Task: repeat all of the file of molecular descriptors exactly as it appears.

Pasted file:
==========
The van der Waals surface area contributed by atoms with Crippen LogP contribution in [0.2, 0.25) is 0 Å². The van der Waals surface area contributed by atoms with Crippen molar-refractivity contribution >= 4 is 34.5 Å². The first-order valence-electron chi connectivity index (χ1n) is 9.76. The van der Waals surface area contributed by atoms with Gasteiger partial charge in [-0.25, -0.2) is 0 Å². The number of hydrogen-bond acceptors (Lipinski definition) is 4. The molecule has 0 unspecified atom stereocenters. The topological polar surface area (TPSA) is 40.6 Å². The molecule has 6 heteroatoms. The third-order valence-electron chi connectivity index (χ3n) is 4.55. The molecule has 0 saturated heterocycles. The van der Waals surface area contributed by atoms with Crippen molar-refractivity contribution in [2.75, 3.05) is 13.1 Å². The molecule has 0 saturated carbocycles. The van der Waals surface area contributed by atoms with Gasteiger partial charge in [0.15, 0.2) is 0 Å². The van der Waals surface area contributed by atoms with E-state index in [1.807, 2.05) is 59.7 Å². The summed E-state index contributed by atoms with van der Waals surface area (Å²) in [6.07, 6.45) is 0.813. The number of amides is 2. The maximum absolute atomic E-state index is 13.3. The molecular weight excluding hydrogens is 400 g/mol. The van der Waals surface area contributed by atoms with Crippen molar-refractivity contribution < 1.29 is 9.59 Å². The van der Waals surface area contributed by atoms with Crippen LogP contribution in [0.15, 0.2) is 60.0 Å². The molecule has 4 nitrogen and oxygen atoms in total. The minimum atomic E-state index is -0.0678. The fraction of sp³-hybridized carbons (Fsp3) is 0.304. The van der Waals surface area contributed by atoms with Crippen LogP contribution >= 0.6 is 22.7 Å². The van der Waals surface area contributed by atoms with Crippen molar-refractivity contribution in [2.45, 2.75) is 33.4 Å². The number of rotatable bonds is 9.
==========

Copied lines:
The van der Waals surface area contributed by atoms with Crippen LogP contribution in [0.2, 0.25) is 0 Å². The van der Waals surface area contributed by atoms with Crippen molar-refractivity contribution >= 4 is 34.5 Å². The first-order valence-electron chi connectivity index (χ1n) is 9.76. The van der Waals surface area contributed by atoms with Gasteiger partial charge in [-0.25, -0.2) is 0 Å². The number of hydrogen-bond acceptors (Lipinski definition) is 4. The molecule has 0 unspecified atom stereocenters. The topological polar surface area (TPSA) is 40.6 Å². The molecule has 6 heteroatoms. The third-order valence-electron chi connectivity index (χ3n) is 4.55. The molecule has 0 saturated heterocycles. The van der Waals surface area contributed by atoms with Crippen molar-refractivity contribution in [2.75, 3.05) is 13.1 Å². The molecule has 0 saturated carbocycles. The van der Waals surface area contributed by atoms with Gasteiger partial charge in [0.15, 0.2) is 0 Å². The van der Waals surface area contributed by atoms with E-state index in [1.807, 2.05) is 59.7 Å². The summed E-state index contributed by atoms with van der Waals surface area (Å²) in [6.07, 6.45) is 0.813. The number of amides is 2. The maximum absolute atomic E-state index is 13.3. The molecular weight excluding hydrogens is 400 g/mol. The van der Waals surface area contributed by atoms with Crippen molar-refractivity contribution < 1.29 is 9.59 Å². The van der Waals surface area contributed by atoms with Crippen LogP contribution in [0.15, 0.2) is 60.0 Å². The molecule has 4 nitrogen and oxygen atoms in total. The minimum atomic E-state index is -0.0678. The fraction of sp³-hybridized carbons (Fsp3) is 0.304. The van der Waals surface area contributed by atoms with Crippen LogP contribution >= 0.6 is 22.7 Å². The van der Waals surface area contributed by atoms with Crippen molar-refractivity contribution in [2.45, 2.75) is 33.4 Å². The number of rotatable bonds is 9.